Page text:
Mapping of gaining and losing streams

Many of NZ’s lowland rivers and streams are closely connected with the underlying groundwater.

Many of NZ’s lowland rivers and streams are closely connected with the underlying groundwater. 

Such rivers are characterised by reaches that lose some flow to groundwater and/or gain flow from groundwater. Knowing the location and seasonal dynamics of these losses and gains is crucial for supporting robust water allocation decisions and understanding nutrient delivery processes to waterways. 

We’ve developed a statistical model to predict and classify losing and/or gaining river reaches across the country utilising expert knowledge from regional council science staff and a suite of catchment characteristics, including climate, soil and hydrogeological information. After initially focussing on the South Island, this year we’ve expanded coverage to the North Island and have recently been visiting councils to gather the necessary information.

Performance testing of our statistical model—built on the random forest technique—indicates a classification error of around 10% for “gain” and “loss” classes for South Island waterways. Overall, the model predictions are best on gaining river reaches on the West Coast, Canterbury, Otago and Southland and the methodology looks promising as a first attempt to classify ungauged waterways at a national scale.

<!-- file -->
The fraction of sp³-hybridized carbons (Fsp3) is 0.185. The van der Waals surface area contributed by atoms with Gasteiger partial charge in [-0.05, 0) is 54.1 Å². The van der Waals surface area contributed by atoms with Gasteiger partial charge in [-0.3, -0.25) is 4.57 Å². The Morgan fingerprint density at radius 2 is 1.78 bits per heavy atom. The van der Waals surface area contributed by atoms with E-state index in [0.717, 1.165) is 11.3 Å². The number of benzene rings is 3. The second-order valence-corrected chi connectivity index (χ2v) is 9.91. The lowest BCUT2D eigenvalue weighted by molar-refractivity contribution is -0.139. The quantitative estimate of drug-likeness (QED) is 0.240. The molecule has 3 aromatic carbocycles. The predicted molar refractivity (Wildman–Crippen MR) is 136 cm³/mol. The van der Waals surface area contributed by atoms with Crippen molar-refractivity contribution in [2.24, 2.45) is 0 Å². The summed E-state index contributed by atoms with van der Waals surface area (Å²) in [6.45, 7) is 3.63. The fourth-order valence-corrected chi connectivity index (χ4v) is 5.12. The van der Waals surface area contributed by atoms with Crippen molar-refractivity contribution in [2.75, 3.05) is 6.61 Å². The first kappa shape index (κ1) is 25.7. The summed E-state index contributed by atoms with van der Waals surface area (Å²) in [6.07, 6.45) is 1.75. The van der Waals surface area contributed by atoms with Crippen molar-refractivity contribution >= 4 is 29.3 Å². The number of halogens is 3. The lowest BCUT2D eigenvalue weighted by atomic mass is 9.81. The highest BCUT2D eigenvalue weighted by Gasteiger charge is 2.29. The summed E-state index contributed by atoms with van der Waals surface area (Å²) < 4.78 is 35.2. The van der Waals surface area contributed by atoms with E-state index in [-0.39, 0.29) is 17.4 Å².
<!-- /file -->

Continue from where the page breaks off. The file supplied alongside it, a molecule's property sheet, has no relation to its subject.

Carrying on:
The primary objective of the work is to improve the accuracy of our groundwater hydrological models at both catchment and regional scales. This fits within a number of tasks under our National Hydrological Programme which has the overall aim of improving our understanding of hydrology and water availability across the New Zealand landscape.

Source: NIWA
Predicted gaining and/or losing river reaches for all New Zealand rivers below 500m above sea level.  The North Island predictions have been generated by extrapolation of the model developed for South Island waterways.